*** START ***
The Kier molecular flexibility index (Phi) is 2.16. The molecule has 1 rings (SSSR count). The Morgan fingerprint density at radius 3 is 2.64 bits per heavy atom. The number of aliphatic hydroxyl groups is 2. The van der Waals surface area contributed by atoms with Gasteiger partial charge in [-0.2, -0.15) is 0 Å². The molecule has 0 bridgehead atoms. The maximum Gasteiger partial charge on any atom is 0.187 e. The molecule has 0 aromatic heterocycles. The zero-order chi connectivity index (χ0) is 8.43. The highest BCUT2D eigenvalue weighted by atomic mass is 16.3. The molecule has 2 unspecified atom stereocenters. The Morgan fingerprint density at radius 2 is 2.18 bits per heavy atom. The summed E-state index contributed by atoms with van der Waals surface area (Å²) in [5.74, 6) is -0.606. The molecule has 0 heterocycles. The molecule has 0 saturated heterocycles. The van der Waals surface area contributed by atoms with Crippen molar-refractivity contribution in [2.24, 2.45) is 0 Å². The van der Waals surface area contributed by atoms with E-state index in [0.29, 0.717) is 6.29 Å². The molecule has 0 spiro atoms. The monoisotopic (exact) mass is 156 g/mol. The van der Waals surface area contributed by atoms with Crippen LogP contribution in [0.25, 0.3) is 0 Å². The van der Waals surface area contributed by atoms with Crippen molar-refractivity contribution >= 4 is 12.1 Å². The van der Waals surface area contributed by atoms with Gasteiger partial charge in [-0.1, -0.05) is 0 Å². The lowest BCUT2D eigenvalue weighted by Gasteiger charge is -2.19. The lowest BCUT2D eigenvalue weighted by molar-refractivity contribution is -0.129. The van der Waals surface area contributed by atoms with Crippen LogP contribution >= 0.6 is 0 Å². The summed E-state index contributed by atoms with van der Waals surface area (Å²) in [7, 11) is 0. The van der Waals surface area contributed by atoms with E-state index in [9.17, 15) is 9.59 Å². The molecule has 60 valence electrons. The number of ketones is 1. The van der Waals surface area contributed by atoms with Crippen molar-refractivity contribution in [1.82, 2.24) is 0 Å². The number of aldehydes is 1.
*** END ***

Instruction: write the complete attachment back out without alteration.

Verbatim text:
The Kier molecular flexibility index (Phi) is 2.16. The molecule has 1 rings (SSSR count). The Morgan fingerprint density at radius 3 is 2.64 bits per heavy atom. The number of aliphatic hydroxyl groups is 2. The van der Waals surface area contributed by atoms with Gasteiger partial charge in [-0.2, -0.15) is 0 Å². The molecule has 0 bridgehead atoms. The maximum Gasteiger partial charge on any atom is 0.187 e. The molecule has 0 aromatic heterocycles. The zero-order chi connectivity index (χ0) is 8.43. The highest BCUT2D eigenvalue weighted by atomic mass is 16.3. The molecule has 2 unspecified atom stereocenters. The Morgan fingerprint density at radius 2 is 2.18 bits per heavy atom. The summed E-state index contributed by atoms with van der Waals surface area (Å²) in [5.74, 6) is -0.606. The molecule has 0 heterocycles. The molecule has 0 saturated heterocycles. The van der Waals surface area contributed by atoms with Crippen molar-refractivity contribution in [2.24, 2.45) is 0 Å². The van der Waals surface area contributed by atoms with E-state index in [0.29, 0.717) is 6.29 Å². The molecule has 0 spiro atoms. The monoisotopic (exact) mass is 156 g/mol. The van der Waals surface area contributed by atoms with Crippen LogP contribution in [0.25, 0.3) is 0 Å². The van der Waals surface area contributed by atoms with Crippen molar-refractivity contribution >= 4 is 12.1 Å². The van der Waals surface area contributed by atoms with Gasteiger partial charge in [-0.1, -0.05) is 0 Å². The lowest BCUT2D eigenvalue weighted by Gasteiger charge is -2.19. The lowest BCUT2D eigenvalue weighted by molar-refractivity contribution is -0.129. The van der Waals surface area contributed by atoms with Crippen LogP contribution >= 0.6 is 0 Å². The summed E-state index contributed by atoms with van der Waals surface area (Å²) in [7, 11) is 0. The van der Waals surface area contributed by atoms with E-state index in [9.17, 15) is 9.59 Å². The molecule has 60 valence electrons. The number of ketones is 1. The van der Waals surface area contributed by atoms with Crippen molar-refractivity contribution in [1.82, 2.24) is 0 Å². The number of aldehydes is 1.